Kobe Bryant knows best.
And Bryant let them know it.
Following the Utah Jazz's loss to the Memphis Grizzlies (which clinched a playoff berth for the Lakers), Kobe tweeted a quick proverbial jab at Los Angeles' critics, followed by an onslaught of motivational hashtags:
Could we blame him?
It wasn't just pundits or malicious haters who counted the Lakers out; the numbers also suggested that Tinseltown would miss the playoffs for just the second time since Bryant joined the team.
Not only did the Lakers manage to escape the regular season with a playoff berth, they did so as the Western Conference's seventh seed—which surprised everyone.
Bryant has a point, too. He's not just taunting the detractors for the hell of it (well, maybe a little). Kobe envisioned this. He believed in his team. He was right.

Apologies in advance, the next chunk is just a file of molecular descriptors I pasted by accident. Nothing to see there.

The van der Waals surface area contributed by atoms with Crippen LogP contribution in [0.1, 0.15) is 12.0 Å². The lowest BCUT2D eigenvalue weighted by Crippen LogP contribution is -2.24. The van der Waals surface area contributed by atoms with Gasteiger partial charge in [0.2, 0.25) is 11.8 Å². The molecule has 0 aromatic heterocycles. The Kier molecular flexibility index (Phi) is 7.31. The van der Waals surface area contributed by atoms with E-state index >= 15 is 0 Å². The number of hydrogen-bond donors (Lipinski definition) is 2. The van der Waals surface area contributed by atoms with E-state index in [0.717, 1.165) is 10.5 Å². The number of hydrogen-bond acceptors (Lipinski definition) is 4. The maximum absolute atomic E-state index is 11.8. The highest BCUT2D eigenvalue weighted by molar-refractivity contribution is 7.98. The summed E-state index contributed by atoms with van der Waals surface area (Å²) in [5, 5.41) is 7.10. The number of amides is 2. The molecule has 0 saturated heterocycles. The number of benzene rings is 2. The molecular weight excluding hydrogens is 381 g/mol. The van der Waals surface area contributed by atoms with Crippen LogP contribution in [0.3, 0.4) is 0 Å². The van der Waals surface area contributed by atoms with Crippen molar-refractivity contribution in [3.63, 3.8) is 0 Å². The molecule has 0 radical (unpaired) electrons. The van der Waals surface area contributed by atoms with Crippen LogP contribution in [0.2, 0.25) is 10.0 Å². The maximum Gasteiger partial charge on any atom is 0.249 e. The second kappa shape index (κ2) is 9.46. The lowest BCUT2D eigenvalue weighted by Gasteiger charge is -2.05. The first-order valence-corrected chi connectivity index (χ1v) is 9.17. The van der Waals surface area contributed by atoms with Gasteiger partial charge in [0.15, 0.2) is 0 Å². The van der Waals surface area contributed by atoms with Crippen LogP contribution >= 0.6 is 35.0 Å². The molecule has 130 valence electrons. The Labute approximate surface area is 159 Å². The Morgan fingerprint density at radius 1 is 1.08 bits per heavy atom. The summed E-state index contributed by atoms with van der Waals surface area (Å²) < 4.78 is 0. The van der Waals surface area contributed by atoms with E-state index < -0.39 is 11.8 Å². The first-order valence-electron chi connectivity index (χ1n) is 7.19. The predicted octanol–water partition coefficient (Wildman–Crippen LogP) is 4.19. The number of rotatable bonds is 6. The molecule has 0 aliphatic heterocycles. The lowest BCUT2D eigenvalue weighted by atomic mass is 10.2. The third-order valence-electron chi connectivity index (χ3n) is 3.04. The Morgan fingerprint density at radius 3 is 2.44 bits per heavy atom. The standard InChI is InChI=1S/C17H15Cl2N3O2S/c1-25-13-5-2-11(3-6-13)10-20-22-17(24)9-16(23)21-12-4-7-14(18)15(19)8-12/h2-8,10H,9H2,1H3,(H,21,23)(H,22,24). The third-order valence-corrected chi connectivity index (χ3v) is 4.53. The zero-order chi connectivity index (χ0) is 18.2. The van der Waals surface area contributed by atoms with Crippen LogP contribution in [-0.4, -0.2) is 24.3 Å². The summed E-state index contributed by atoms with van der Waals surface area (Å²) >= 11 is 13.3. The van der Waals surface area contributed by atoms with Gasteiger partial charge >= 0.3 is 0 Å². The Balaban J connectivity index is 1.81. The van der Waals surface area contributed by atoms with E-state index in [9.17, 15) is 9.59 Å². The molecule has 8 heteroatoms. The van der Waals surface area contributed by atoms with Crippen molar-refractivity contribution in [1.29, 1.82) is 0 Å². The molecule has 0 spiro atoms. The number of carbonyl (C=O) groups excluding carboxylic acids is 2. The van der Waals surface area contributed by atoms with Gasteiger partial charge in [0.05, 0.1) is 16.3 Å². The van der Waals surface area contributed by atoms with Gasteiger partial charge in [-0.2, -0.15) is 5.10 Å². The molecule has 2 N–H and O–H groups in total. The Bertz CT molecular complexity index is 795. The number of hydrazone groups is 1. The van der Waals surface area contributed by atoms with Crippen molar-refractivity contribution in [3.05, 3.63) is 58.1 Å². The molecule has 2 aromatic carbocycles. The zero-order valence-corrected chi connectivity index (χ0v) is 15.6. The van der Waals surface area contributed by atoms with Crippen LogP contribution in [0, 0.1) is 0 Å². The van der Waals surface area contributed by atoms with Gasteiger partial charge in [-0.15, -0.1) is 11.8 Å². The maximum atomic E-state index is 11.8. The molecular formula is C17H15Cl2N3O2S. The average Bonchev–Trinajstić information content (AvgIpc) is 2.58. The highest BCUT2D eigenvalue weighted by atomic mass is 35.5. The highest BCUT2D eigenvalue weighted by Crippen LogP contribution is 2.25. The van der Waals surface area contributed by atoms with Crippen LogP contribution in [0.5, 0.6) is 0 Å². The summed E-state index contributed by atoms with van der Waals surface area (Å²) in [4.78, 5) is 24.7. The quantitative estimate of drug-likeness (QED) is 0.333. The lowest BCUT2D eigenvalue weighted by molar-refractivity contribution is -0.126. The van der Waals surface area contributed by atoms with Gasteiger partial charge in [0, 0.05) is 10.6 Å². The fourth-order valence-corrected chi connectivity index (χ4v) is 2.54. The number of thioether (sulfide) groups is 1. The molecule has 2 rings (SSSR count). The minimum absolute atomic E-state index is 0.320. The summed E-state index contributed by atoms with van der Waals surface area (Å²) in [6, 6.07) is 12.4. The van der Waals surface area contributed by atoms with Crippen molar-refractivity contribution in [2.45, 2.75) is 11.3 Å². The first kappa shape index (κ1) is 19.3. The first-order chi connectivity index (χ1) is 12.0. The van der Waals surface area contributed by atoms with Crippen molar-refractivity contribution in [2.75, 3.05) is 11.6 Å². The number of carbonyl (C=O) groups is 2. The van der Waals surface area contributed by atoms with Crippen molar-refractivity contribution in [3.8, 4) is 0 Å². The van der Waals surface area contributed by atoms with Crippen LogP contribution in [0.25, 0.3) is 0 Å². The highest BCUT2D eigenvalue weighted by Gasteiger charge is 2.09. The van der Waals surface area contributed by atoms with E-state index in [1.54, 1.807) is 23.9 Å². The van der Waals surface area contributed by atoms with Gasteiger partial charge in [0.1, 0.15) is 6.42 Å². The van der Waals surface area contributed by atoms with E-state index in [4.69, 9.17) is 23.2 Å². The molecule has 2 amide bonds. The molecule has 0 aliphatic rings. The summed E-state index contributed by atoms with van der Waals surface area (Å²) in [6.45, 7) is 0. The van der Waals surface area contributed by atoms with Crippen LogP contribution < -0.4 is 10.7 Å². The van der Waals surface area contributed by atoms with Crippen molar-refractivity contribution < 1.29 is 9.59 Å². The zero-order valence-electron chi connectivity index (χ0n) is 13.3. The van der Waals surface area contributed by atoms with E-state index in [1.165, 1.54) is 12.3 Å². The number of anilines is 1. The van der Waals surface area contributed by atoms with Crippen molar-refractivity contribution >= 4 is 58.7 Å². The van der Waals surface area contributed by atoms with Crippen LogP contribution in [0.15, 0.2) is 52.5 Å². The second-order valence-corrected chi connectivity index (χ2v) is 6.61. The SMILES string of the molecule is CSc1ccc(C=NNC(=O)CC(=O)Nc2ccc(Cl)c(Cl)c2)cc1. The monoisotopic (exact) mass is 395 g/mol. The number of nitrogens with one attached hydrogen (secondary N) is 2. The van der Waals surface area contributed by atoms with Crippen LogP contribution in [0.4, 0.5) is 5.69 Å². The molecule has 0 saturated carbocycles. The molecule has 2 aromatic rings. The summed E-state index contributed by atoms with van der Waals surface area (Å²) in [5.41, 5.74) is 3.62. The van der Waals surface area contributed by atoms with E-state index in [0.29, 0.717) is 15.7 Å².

The Lakers are in the playoffs and have even avoided a first-round matchup against the Oklahoma City Thunder. Bryant wasn't in uniform (though couldn't you just picture him lounging around the house in No. 24?) to ultimately make good on his promise, but he remains a huge part of why Los Angeles was able to turn it around.
After beginning the season 17-25 and appearing to be on the brink of implosion, the Lakers finished out the year 28-12. Few believed such a shift in narratives was possible. Even fewer would have exuded such faith knowing the Lakers would lose their leader to a ruptured Achilles.
But the Mamba wasn't one of them.
Through wins, losses, in-house spats and self-doubt, Bryant never lost faith. Even when all evidence pointed to the contrary, his allegiances never once wavered.
Now, the Lakers are in the playoffs and those who were wrong are of no significance.
All that matters is that Bryant was right.